"Welcome, your magnificence." Maryn quickly walked forward and kneeled in front of him. "There is a feast in your honor and your tents are prepared."

"Good Job, Maryn. You may rise. I must say that I have been anticipating what you have to show me tomorrow." Chorlan said with a jovial smile. Maryn seethed inwardly but refused to let his anger show.

"You will not be disappointed."

"Good. Now excuse us, the flight was very tiring." Chorlan walked past into the camp amidst the bows of the workers. Maryn suffered the smiles, snickers, and stares of the upper court as they passed him as well.

The long day had left him feeling physically exhausted, while Chorlan's arrival now left him emotionally weary. Feeling older than ever before, he made his way back to his tent to try his best for a restful night's sleep. Instead, his insecurities haunted his dreams.

Maryn woke before sunrise. He quickly dressed himself in his best robes, then hurried to find Talak. They almost collided as Maryn rounded the corner of his tent. The sun was barely cresting over the Aerin Sea and the grass was still wet with dew as they made their way to Highrock. Workers were already starting to mill about, wondering exactly what they needed to do to help justify the last six moons' worth of work. Slowly he walked up to the nearest pillar, gently rubbing the rough stone. He moved to caressing the sharp angles and swirls of the circuitry carved into the plesaxtech imbedded into the stone pillar. Talak walked nervously behind him. Maryn turned and addressed him.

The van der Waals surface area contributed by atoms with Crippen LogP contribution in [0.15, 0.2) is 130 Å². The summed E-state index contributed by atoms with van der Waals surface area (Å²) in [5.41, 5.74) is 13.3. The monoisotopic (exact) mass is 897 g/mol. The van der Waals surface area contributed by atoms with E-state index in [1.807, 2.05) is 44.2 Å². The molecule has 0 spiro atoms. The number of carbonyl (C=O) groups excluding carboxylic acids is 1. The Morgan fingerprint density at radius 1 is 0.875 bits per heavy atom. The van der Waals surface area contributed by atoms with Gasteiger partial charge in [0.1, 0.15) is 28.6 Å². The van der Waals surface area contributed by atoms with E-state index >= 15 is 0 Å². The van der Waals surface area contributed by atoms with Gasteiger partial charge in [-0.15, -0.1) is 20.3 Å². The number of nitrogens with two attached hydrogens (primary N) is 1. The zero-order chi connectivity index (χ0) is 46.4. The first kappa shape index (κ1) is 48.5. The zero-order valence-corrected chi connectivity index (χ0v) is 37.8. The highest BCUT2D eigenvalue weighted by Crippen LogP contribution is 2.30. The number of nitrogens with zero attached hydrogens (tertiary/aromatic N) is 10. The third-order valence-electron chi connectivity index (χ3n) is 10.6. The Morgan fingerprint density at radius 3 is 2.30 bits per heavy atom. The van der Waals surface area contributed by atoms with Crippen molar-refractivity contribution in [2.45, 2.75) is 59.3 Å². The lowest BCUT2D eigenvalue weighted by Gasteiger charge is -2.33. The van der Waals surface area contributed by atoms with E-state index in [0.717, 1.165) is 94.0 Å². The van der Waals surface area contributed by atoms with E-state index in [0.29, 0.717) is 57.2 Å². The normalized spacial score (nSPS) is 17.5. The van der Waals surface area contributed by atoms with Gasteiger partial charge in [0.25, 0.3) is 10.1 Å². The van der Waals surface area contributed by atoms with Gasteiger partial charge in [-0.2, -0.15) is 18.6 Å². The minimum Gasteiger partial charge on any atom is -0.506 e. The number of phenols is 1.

"Make sure there is one engineer assigned to each of the eight pillars. We need to activate the outer pillars at the same time. The upper ring of crystals will link to each pillar. I already activated them and linked together the smaller crystal network. This means that when you activate the pillars, Highrock will start floating on its own. As soon as it is floating, I will need another team of men to raise the master pillar into position at the base. Then I will activate it to solidify and finish the energy field, like a keystone in an arch. Highrock will rise into the air about 500 feet. Any questions?"